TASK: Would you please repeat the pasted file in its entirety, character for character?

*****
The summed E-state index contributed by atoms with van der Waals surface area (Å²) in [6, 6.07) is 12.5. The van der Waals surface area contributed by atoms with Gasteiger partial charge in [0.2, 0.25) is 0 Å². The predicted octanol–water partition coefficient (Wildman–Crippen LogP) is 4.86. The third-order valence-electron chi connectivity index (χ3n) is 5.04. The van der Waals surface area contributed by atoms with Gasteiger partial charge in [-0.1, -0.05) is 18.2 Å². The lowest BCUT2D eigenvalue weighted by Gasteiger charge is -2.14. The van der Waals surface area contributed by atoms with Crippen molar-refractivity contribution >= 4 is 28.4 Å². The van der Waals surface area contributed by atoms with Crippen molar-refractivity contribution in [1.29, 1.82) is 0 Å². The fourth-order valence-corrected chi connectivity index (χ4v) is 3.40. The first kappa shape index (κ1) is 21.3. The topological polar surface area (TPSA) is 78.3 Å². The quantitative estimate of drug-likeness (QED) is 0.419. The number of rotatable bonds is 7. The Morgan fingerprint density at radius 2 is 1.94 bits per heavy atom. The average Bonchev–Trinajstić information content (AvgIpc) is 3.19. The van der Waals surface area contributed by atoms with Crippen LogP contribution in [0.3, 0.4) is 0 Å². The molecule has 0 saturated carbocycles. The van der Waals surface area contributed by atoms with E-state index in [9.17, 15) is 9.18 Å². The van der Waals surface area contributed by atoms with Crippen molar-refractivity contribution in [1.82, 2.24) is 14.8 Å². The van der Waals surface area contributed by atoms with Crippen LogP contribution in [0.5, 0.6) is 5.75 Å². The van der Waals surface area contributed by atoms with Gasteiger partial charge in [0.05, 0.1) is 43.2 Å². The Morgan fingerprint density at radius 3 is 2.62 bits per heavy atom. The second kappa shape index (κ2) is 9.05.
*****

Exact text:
The summed E-state index contributed by atoms with van der Waals surface area (Å²) in [6, 6.07) is 12.5. The van der Waals surface area contributed by atoms with Gasteiger partial charge in [0.2, 0.25) is 0 Å². The predicted octanol–water partition coefficient (Wildman–Crippen LogP) is 4.86. The third-order valence-electron chi connectivity index (χ3n) is 5.04. The van der Waals surface area contributed by atoms with Gasteiger partial charge in [-0.1, -0.05) is 18.2 Å². The lowest BCUT2D eigenvalue weighted by Gasteiger charge is -2.14. The van der Waals surface area contributed by atoms with Crippen molar-refractivity contribution >= 4 is 28.4 Å². The van der Waals surface area contributed by atoms with Crippen molar-refractivity contribution in [1.29, 1.82) is 0 Å². The fourth-order valence-corrected chi connectivity index (χ4v) is 3.40. The first kappa shape index (κ1) is 21.3. The topological polar surface area (TPSA) is 78.3 Å². The quantitative estimate of drug-likeness (QED) is 0.419. The number of rotatable bonds is 7. The Morgan fingerprint density at radius 2 is 1.94 bits per heavy atom. The average Bonchev–Trinajstić information content (AvgIpc) is 3.19. The van der Waals surface area contributed by atoms with Crippen LogP contribution in [0.3, 0.4) is 0 Å². The molecule has 0 saturated carbocycles. The van der Waals surface area contributed by atoms with E-state index in [9.17, 15) is 9.18 Å². The van der Waals surface area contributed by atoms with Crippen molar-refractivity contribution in [1.82, 2.24) is 14.8 Å². The van der Waals surface area contributed by atoms with Crippen LogP contribution in [0.5, 0.6) is 5.75 Å². The van der Waals surface area contributed by atoms with Gasteiger partial charge in [0.05, 0.1) is 43.2 Å². The Morgan fingerprint density at radius 3 is 2.62 bits per heavy atom. The second kappa shape index (κ2) is 9.05.